Josh McDowell reports, “seventy percent (70%) of today’s generation (both churched and unchurched) youth claim that absolute truth does not exist, and all truth is relative.”1 Whether the cause is public education, media or culture, relativism has replaced theism in the hearts and minds of much of our youth. Alan Bloom states that regardless of their students’ religious backgrounds, “there is one thing that a professor can be sure of: almost every student…[will be] unified only in their relativism.”2 “The relativistic mindset has given us permission to play God, and determine what is best, right, and not best for us, quite apart from any external authority”2 When students finish college, removed four years or more from the spiritual habits of their youth, some argue that church no longer seems relevant. Wherever fingers are pointed, nobody can argue against the fact that there are more challenges and social pressures that encourage young adults to question their need for Church, the existence of God, and the infallibility of His Word.
Secular colleges and universities have transformed dramatically over this past century. Regardless of what causes the the exodus of our young adults, one study revealed that “72 percent of those teaching at American universities and colleges are liberal and 15 percent are conservative.”3 As no professor is without a bias, their ideologies will be promoted in the lecture hall, as they persuasively sway the students to see the world as they do. On many college campuses, this can threaten the goals of Christian parents.
Parents often don’t even realize they are paying for the atheism that is undermining their ability to pass their faith and values on to their children. They may take their kids to church on Sundays, weekly youth group, and yearly camps. But many kids spend more waking hours in a public classroom than they spend at church or home. Then parents unwittingly turn over a huge chunk of their life savings over to colleges to have their children educated by “an angry tribe of opinionated professors” hostile to their faith and values.4 A majority of these secular colleges are dedicated to godless social transformation, and their professors take every opportunity to declare like a high-pitched dental drill, that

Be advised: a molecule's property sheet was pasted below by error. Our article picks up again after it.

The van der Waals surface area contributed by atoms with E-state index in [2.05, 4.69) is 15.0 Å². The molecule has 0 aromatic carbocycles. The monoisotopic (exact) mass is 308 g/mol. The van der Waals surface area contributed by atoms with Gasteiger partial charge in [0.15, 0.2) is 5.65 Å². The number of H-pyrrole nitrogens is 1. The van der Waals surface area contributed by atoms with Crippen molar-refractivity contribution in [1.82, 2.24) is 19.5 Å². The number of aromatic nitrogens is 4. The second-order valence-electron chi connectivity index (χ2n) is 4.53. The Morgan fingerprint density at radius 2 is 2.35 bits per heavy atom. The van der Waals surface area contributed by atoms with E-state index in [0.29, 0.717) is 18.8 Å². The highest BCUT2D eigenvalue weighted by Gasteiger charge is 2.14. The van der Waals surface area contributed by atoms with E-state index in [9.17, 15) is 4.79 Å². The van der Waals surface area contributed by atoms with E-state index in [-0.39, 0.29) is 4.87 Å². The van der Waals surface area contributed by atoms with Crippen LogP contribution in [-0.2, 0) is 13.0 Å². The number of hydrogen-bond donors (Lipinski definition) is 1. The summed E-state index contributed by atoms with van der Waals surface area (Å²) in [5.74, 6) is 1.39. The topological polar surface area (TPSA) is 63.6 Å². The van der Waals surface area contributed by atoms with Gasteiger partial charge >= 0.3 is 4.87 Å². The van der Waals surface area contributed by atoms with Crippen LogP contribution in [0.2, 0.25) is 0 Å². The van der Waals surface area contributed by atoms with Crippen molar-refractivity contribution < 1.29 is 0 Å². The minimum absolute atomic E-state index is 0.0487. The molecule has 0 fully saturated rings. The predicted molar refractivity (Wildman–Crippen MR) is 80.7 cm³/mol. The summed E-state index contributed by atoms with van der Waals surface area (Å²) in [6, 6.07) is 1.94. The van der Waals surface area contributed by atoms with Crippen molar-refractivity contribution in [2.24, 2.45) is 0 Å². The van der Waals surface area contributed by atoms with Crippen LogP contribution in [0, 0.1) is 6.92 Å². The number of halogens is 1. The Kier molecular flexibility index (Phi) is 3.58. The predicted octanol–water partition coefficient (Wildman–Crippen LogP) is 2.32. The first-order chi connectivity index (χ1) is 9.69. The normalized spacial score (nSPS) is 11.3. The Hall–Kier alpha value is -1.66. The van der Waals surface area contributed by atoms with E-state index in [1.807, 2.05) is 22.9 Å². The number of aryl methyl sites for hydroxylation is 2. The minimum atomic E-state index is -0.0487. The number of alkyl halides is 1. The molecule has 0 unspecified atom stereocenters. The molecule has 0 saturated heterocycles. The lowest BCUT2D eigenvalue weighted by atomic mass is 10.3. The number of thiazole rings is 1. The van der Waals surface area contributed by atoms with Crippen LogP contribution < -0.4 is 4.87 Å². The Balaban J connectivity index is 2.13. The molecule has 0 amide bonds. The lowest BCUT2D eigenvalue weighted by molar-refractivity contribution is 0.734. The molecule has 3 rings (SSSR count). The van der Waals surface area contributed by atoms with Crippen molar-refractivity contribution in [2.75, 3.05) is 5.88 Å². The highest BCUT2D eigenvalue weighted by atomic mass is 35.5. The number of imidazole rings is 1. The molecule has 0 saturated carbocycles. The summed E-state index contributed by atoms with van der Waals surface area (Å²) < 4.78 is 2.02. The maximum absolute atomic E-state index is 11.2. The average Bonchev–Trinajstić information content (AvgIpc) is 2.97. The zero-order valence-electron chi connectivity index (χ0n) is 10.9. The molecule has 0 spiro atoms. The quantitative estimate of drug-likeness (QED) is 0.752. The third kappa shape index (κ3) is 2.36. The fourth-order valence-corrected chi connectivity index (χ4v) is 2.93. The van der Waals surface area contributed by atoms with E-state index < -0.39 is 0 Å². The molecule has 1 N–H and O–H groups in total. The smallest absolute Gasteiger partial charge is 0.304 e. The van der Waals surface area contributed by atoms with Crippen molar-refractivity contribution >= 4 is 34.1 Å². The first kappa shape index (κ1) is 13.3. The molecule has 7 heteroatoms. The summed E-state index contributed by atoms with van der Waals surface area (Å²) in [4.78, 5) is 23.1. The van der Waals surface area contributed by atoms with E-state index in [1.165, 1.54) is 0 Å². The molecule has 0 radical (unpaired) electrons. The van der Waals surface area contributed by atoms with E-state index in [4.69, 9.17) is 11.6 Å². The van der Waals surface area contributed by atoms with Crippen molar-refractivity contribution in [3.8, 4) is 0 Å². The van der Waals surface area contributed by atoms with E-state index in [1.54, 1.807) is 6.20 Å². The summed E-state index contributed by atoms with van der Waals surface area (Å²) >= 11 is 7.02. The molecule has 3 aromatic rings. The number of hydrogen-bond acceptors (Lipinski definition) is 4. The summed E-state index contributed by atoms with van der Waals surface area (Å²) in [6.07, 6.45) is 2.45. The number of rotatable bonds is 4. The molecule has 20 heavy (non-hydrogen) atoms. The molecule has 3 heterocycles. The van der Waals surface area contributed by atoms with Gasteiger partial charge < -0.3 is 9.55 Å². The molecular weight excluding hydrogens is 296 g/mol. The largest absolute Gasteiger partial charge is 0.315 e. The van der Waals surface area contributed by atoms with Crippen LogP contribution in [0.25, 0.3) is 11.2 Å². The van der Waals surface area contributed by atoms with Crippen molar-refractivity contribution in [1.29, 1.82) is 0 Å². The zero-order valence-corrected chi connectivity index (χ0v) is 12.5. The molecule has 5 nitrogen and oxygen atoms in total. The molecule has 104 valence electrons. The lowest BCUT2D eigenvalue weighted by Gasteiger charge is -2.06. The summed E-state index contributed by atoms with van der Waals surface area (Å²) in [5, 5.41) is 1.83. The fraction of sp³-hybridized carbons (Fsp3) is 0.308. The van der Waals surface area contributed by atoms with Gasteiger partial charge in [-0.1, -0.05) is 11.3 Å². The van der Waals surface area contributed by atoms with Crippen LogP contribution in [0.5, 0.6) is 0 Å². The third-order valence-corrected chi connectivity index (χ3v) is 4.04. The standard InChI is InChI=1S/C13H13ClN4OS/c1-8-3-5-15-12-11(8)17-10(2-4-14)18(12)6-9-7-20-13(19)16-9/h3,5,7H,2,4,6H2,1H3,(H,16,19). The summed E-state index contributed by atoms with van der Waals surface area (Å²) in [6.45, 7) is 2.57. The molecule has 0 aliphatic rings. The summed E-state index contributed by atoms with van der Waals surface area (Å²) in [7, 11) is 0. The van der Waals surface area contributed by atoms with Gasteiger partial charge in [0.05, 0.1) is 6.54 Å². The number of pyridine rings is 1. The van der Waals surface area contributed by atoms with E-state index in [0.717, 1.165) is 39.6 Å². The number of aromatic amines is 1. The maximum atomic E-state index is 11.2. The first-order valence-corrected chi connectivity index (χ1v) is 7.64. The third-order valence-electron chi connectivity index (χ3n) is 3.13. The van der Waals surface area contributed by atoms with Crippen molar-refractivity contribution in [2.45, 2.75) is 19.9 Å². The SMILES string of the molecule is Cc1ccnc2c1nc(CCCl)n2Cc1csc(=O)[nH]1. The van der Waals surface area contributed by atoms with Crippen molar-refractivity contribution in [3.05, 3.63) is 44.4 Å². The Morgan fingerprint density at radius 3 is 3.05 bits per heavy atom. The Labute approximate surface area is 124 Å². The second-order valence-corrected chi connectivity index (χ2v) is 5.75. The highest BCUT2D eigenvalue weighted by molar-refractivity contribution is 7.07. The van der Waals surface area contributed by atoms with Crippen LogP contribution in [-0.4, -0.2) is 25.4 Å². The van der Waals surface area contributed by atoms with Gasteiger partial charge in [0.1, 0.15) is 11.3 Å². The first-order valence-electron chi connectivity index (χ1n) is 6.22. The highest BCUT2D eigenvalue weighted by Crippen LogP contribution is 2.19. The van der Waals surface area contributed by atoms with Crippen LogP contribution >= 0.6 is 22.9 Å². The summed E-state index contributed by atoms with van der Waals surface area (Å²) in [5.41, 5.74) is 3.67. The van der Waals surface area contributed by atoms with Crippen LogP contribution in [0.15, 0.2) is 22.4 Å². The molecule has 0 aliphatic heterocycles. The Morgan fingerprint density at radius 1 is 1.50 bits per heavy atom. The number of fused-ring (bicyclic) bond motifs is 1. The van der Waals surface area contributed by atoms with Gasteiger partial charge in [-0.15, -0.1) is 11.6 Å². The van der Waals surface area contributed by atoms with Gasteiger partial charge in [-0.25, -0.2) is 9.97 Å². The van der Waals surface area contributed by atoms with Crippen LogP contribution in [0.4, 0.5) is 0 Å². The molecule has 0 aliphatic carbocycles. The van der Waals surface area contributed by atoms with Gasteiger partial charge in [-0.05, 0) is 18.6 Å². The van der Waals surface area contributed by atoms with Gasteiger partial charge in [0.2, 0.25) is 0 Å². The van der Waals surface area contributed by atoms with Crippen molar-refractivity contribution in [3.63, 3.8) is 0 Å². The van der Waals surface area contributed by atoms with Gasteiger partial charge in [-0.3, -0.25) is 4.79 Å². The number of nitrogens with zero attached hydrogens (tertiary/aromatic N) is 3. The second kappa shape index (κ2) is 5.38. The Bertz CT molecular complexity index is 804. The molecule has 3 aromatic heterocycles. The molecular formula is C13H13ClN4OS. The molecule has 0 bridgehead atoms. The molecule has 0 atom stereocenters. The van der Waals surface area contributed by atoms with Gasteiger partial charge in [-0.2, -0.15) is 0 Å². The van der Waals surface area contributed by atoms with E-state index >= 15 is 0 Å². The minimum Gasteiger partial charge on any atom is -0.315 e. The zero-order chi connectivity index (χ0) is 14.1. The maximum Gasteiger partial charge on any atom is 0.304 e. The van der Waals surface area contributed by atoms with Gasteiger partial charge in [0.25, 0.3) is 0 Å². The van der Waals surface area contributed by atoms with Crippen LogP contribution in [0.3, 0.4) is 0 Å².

“Christianity is judgmental and intolerant.”
“Jesus was just a man who died.”
“The Bible is mythology.”
“Faith is a crutch.”
“Morality is different for different people.” and
“Everyone must find their own truth.” 4
Such colleges thrive on the fact that parents have no clue there is a very high chance their ‘enlightened’ students will return home to announce, “Well, Mom and Dad, while that might be your faith and values, it is no longer mine.” Dr. J. Budziszewski, a college professor at the University of Texas, writes about the bias secular university professors hold against Christianity, saying “college is a war zone for young believers who are not prepared for the battle of their faith.” 4 In his assessment, this is why we are seeing “an alarming number of young Christians walk away from their faith by the time they finish college.” Christian colleges have a unique opportunity to step in the gap and become an essential tool in reducing the exodus of our youth as they transition into adulthood..
- Christian Colleges can provide more opportunity for true discipleship